Netflix spy drama tackles Yom Kippur War mystery

Netflix’s new drama The Angel tackles the story of the enigmatic Ashraf Marwan, who is claimed by both Egypt and Israel as a master spy.

In October 1973, Egypt was planning a secret attack to recover Sinai,  occupied by Israel in 1967. Ashraf Marwan, the son-in-law of Nasser and close confidant of President Anwar Sadat, was privy to the date of the attack. The Angel is based on the theory that Marwan warned the Israelis the day before  in an altruistic bid to prevent war. Did Israel receive the tip-off? If they did, they failed to mobilise and as a result  suffered the ignominy of an Arab army retaking occupied territory.

But Sadat had previously set other secret dates, which Marwan had passed on, leading the Israelis to mobilise uselessly. After these false alarms, they dismissed the real date of Yom Kippur 1973. The Angel uses this ‘boy who cried wolf’ theory to explain why the spy was ignored.

Controversy has swirled around Ashraf Marwan for decades. Unfortunately, he’s saying nothing, having mysteriously fallen to his death in 2008 from the balcony of his posh flat in London.

I was enthralled by The Angel, an Israeli-US production running 1 hr and 54 minutes without a moment to catch breath. Ashraf Marwan, played by Marwan Kenzari, a Dutch actor of Tunisian background, is portrayed as an idealist who struggles to earn the trust of his Israeli controllers, although his idealism is tempered by the need to pay for his expensive lifestyle with the wads of cash he received for information. Was I convinced by this characterisation? I’m not certain. My viewing companion thought the plot needed more depth. But we were still talking about it the next day, which sets this movie apart from 90% of what is dished up the TV.

I have a special interest in The Angel. While I was writing my novel Cairo Mon Amour, Ashraf Marwan hovered in the back of my mind as I combed the literature on the Yom Kippur War. Cairo Mon Amour is an espionage romance that covers the same period as the movie. I happened to be studying Arabic at Cairo University during the Yom Kippur War, and it is not implausible that I  passed Ashraf Marwan in the street or sat near to him in the Groppi café.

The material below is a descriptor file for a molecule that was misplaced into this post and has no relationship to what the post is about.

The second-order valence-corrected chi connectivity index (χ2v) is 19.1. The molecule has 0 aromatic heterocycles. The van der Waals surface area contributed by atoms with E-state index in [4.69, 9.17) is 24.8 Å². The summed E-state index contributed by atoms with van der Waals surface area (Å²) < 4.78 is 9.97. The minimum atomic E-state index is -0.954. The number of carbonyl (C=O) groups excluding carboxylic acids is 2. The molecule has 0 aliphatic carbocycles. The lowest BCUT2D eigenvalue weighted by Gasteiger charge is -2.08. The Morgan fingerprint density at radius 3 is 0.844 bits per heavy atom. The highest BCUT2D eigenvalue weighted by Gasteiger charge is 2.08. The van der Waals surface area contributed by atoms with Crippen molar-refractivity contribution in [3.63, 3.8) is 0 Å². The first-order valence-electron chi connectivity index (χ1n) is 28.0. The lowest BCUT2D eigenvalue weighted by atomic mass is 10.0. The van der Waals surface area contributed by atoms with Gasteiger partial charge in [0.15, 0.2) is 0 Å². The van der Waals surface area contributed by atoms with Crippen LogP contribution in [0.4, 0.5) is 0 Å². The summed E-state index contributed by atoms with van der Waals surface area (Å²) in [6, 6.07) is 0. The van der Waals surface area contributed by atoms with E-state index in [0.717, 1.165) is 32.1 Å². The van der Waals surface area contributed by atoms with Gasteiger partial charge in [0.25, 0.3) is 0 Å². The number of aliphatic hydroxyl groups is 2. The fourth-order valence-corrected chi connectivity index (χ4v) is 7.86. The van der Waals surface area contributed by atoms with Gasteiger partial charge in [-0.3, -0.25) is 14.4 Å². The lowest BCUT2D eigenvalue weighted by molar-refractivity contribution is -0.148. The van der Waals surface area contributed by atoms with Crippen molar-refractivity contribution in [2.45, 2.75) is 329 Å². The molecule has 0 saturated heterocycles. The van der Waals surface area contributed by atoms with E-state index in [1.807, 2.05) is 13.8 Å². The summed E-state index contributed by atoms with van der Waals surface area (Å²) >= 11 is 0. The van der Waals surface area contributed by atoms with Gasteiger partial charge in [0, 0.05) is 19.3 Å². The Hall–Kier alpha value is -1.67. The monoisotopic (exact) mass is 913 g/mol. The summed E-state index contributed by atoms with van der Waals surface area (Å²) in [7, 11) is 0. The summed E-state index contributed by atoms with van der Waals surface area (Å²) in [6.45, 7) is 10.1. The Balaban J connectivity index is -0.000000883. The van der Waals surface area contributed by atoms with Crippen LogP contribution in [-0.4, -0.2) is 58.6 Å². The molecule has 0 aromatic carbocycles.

But the real bonus for me was the handling of the bilingual dialogue. As a PhD in Linguistics and a fiction writer, I’m a serial bore on the topic of foreign languages in English-language movies. If you hear me at a cocktail party complaining about Nicholas Cage’s Italian accent in Captain Corelli’s Mandolin, just move away – it’s not pretty. If you insist on knowing my views, look here.

The Angel did the job beautifully, with the Arab characters moving seamlessly between subtitled Arabic to English and back again. Sometimes, the switch was triggered: In one scene, Egyptian officials are reminded that there is a non-Arabic speaker at the conference table, so they politely switch to English; in another, Marwan and his wife switch to English to hide their words from their small children. When there is no explicit trigger, speakers seem to switch from English to Arabic when the emotional temperature of the conversation rises. OK, so some of the language behaviour was not entirely plausible, but the writers of The Angel produced the best solution I’ve seen in a long time for what I call Chermans in ze movies spik like zis syndrome.

Big ticks from me for The Angel.

CAIRO MON AMOUR PAPERBACKS NOW DISTRIBUTED IN AUSTRALIA

I’m delighted to announce that my publisher is now distributing paperbacks in Australia. You can order Cairo Mon Amour online at the retailers below. The really good news is that you pay local freight rather than copping a big postage bill from the UK!

BOOK DEPOSITORY,  AMAZON AUSTRALIAAMAZON US,  AMAZON UK,  BOOKTOPIA,  KINOKUNIYA,  ANGUS & ROBERTSON   

 

 

‘An Englishman’s Guide to Infidelity’ relaunching soon!

No, it’s not a how-to-do-it manual! It’s my second novel, which hit the Amazon best-seller ranks in 2016. I’ve left it unattended and unpromoted through 2017, when I was busy with the publication of Cairo Mon Amour.

As with all my novels, I set myself a special challenge: This time, I’d write a thriller with three points of view, two of them female. If the Amazon reviews are anything to go by, I pulled it off (with the help of my friends in the Write On! group at the NSW Writers’ Centre, who put me back on track when I wandered into  blokiness).